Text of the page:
Moratorium on semi-automatic sales needed - Otago academics

University of Otago academics are calling for a moratorium on all semi-automatic gun sales and imports - as the government considers urgent law changes, to deter people from rushing out to purchase firearms under the existing law.

In the wake of the Christchurch mosque killings on Friday, Prime Minister Jacinda Ardern has vowed to make swift changes to gun laws.

Academics Dr Marie Russell and Dr Hera Cook of the Department of Public Health, University of Otago in Wellington yesterday called for "an urgent and immediate moratorium on sales and imports while changes are in process, to prevent a run on gun purchases by people, predicting that this will happen.

Dr Russell said: "Many New Zealanders are, like us, worried about the number of firearms in New Zealand.''

"Firearms imports number many thousands each year. But we don't actually know how many guns there are in New Zealand,'' she said.

There were estimates ranging from 1.2 million to two or three million firearms, she said.

Along with North America, New Zealand was one of the few places where firearms owners did not have to register each weapon they owned, except for some limited categories of firearms, such as semi-automatic rifles and pistols.

"It's likely that some firearms enthusiasts are expecting a ban or restrictions to be imposed and will be racing to purchase these items,'' Dr Russell said.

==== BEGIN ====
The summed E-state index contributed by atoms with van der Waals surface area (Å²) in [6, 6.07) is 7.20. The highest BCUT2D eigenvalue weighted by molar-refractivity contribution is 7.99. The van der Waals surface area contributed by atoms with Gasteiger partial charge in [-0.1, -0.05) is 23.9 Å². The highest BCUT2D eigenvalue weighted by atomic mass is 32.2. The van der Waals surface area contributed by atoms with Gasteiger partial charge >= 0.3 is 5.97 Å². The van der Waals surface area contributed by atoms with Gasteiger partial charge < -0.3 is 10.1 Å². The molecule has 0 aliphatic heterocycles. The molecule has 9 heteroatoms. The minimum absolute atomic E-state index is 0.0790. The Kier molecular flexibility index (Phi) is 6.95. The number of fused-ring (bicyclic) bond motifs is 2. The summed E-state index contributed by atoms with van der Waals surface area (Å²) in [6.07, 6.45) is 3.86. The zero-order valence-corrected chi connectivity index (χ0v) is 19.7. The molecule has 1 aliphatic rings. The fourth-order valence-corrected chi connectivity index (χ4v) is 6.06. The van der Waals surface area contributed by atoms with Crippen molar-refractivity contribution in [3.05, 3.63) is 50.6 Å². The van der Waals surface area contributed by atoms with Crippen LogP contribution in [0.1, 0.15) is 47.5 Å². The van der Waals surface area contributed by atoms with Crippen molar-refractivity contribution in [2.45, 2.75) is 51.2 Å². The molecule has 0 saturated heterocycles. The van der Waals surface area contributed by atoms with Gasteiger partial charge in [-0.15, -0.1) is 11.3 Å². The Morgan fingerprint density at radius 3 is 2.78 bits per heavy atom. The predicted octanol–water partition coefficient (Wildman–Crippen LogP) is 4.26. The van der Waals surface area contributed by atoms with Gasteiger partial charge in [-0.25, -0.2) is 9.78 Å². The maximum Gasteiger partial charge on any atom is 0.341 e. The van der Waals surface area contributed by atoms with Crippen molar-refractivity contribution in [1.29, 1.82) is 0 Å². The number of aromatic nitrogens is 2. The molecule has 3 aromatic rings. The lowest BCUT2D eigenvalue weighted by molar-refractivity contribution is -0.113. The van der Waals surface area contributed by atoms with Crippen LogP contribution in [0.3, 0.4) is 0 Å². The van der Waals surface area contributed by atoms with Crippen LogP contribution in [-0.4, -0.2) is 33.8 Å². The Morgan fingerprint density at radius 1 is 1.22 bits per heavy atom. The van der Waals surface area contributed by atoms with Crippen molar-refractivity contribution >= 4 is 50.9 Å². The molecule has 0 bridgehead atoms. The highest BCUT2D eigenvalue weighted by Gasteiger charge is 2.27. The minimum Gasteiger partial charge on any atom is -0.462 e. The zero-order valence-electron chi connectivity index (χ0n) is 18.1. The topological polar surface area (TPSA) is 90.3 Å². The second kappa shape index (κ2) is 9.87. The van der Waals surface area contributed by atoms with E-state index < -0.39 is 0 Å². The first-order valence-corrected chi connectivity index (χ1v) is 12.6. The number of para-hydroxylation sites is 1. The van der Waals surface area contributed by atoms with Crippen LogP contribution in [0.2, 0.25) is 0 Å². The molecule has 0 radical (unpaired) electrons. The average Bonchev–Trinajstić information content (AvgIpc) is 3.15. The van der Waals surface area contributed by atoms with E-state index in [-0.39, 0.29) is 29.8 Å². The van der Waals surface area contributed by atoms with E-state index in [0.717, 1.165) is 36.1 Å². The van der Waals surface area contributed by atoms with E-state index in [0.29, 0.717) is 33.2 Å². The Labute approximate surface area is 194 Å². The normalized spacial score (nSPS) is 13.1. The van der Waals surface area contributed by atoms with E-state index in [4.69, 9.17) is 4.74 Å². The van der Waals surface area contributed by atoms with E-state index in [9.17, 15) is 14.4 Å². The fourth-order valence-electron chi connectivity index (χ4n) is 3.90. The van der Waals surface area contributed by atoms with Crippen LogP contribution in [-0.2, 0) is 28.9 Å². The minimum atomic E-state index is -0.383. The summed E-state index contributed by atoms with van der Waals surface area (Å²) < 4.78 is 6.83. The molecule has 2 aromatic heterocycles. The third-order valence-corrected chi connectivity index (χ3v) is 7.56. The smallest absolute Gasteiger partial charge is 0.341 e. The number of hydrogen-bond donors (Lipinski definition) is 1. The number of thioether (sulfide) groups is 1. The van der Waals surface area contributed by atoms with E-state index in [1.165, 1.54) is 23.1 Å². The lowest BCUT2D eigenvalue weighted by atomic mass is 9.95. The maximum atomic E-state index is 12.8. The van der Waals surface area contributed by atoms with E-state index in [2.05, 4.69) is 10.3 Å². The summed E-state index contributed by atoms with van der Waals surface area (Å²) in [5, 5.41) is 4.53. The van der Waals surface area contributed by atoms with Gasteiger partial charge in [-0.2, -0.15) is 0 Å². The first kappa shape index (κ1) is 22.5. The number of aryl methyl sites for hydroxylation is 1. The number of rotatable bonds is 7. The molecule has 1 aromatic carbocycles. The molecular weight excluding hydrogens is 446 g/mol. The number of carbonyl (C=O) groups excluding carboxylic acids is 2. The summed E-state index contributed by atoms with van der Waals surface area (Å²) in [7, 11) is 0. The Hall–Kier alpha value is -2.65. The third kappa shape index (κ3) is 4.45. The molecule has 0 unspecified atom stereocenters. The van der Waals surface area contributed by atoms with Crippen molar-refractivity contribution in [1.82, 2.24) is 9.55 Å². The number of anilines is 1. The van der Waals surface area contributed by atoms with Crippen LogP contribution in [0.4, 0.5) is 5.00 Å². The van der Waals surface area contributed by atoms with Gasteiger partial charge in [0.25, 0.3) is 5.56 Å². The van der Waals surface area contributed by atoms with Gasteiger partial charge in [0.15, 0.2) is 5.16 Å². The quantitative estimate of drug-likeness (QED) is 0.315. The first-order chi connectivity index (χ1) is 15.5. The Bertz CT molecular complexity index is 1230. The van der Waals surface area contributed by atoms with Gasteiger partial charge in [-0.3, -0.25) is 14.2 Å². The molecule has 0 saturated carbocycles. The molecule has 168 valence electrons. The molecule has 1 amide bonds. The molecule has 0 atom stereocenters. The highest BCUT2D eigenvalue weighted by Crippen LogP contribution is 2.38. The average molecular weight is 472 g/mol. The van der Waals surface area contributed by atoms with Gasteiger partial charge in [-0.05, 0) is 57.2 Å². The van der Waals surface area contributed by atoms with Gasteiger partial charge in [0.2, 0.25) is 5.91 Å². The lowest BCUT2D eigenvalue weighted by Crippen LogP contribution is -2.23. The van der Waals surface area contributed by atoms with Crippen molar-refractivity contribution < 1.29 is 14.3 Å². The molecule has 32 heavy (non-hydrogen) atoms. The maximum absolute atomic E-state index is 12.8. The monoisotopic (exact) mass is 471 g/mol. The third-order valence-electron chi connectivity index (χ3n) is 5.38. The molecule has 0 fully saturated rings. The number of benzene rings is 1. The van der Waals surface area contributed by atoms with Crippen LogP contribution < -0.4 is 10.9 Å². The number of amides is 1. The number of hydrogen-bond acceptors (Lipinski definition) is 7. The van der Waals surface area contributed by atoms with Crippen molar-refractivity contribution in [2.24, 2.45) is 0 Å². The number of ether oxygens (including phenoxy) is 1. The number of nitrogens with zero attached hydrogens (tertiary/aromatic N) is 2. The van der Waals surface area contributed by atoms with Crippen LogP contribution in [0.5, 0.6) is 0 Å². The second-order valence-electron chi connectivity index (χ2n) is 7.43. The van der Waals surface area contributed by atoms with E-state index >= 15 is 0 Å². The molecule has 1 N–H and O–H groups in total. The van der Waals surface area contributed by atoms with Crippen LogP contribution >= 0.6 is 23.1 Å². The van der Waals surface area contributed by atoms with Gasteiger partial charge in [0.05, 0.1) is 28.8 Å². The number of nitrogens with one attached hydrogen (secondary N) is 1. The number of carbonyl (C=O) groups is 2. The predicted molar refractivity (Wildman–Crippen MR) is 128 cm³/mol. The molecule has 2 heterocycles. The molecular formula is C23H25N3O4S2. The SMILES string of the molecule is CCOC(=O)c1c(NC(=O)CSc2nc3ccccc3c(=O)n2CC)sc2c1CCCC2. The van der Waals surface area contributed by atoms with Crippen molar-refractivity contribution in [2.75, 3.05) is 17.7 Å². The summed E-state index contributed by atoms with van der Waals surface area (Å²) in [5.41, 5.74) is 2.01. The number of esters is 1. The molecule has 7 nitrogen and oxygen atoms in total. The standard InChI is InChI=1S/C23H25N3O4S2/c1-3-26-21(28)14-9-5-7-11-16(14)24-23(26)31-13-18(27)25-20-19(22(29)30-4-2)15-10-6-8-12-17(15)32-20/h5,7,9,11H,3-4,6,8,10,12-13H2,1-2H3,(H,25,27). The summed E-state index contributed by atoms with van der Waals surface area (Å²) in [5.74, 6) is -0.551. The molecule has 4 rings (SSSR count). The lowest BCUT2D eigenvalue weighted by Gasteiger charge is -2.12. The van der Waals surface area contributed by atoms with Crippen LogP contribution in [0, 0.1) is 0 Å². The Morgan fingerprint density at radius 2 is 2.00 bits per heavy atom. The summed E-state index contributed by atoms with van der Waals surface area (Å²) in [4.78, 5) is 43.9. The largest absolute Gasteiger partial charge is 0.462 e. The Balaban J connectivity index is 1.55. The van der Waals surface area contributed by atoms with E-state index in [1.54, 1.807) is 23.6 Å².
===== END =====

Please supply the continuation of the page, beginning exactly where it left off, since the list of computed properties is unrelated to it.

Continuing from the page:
The pair want an immediate moratorium on sales, imports and advertising of semi-automatics, the removal of semi-automatics from dealers into police custody.

They are also recommending checks by police on the owners and storage of all semi-automatics and pistols.

"Police know who most of these people are because these types of firearms currently must be registered,'' Dr Russell said.

In the longer term the pair believe amended or new legislation should include a ban on all private ownership of semi-automatic firearms in New Zealand, an amnesty or buy-back with compensation to owners of subsequently banned firearms.

There should also be a register of all firearms and either three or five-year licensing of firearms owners, instead of the current 10 years.

Dr Russell noted each licenced firearms owner must pay $126.50, once every 10 years for a standard licence to own rifles or shotguns, but the actual cost to police of administering the entire licensing system is more than $11 million per year.

"Because taxpayers are subsidising firearms owners, it's time for taxpayers to have more of a say in firearms policy and law,'' Dr Russell said. 

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